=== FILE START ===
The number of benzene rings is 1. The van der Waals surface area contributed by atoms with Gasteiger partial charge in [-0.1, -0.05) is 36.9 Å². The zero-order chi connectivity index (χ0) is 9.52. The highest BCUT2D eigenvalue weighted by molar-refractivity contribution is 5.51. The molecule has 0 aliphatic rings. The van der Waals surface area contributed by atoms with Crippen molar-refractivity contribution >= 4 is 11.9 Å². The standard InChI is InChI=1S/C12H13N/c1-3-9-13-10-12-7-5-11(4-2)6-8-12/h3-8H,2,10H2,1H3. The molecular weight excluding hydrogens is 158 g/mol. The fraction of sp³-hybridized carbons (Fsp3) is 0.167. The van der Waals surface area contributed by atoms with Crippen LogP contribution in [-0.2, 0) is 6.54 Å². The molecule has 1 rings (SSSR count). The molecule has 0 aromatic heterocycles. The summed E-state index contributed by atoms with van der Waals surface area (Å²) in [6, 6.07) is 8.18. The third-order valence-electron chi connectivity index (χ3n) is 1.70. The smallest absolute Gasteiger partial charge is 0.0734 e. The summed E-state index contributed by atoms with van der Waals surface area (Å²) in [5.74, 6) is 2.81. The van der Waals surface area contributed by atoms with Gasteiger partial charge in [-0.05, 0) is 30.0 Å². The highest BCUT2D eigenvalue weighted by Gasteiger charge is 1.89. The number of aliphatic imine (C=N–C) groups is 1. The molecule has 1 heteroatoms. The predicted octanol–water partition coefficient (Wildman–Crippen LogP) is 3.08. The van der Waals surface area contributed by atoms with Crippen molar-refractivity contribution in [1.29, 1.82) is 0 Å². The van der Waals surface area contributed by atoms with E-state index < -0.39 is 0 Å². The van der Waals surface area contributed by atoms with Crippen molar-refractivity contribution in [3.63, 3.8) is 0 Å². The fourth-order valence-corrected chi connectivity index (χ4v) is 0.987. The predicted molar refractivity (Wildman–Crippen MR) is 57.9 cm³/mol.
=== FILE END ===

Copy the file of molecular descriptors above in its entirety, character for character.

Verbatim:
The number of benzene rings is 1. The van der Waals surface area contributed by atoms with Gasteiger partial charge in [-0.1, -0.05) is 36.9 Å². The zero-order chi connectivity index (χ0) is 9.52. The highest BCUT2D eigenvalue weighted by molar-refractivity contribution is 5.51. The molecule has 0 aliphatic rings. The van der Waals surface area contributed by atoms with Crippen molar-refractivity contribution >= 4 is 11.9 Å². The standard InChI is InChI=1S/C12H13N/c1-3-9-13-10-12-7-5-11(4-2)6-8-12/h3-8H,2,10H2,1H3. The molecular weight excluding hydrogens is 158 g/mol. The fraction of sp³-hybridized carbons (Fsp3) is 0.167. The van der Waals surface area contributed by atoms with Crippen LogP contribution in [-0.2, 0) is 6.54 Å². The molecule has 1 rings (SSSR count). The molecule has 0 aromatic heterocycles. The summed E-state index contributed by atoms with van der Waals surface area (Å²) in [6, 6.07) is 8.18. The third-order valence-electron chi connectivity index (χ3n) is 1.70. The smallest absolute Gasteiger partial charge is 0.0734 e. The summed E-state index contributed by atoms with van der Waals surface area (Å²) in [5.74, 6) is 2.81. The van der Waals surface area contributed by atoms with Gasteiger partial charge in [-0.05, 0) is 30.0 Å². The highest BCUT2D eigenvalue weighted by Gasteiger charge is 1.89. The number of aliphatic imine (C=N–C) groups is 1. The molecule has 1 heteroatoms. The predicted octanol–water partition coefficient (Wildman–Crippen LogP) is 3.08. The van der Waals surface area contributed by atoms with Crippen molar-refractivity contribution in [1.29, 1.82) is 0 Å². The van der Waals surface area contributed by atoms with E-state index < -0.39 is 0 Å². The van der Waals surface area contributed by atoms with Crippen molar-refractivity contribution in [3.63, 3.8) is 0 Å². The fourth-order valence-corrected chi connectivity index (χ4v) is 0.987. The predicted molar refractivity (Wildman–Crippen MR) is 57.9 cm³/mol.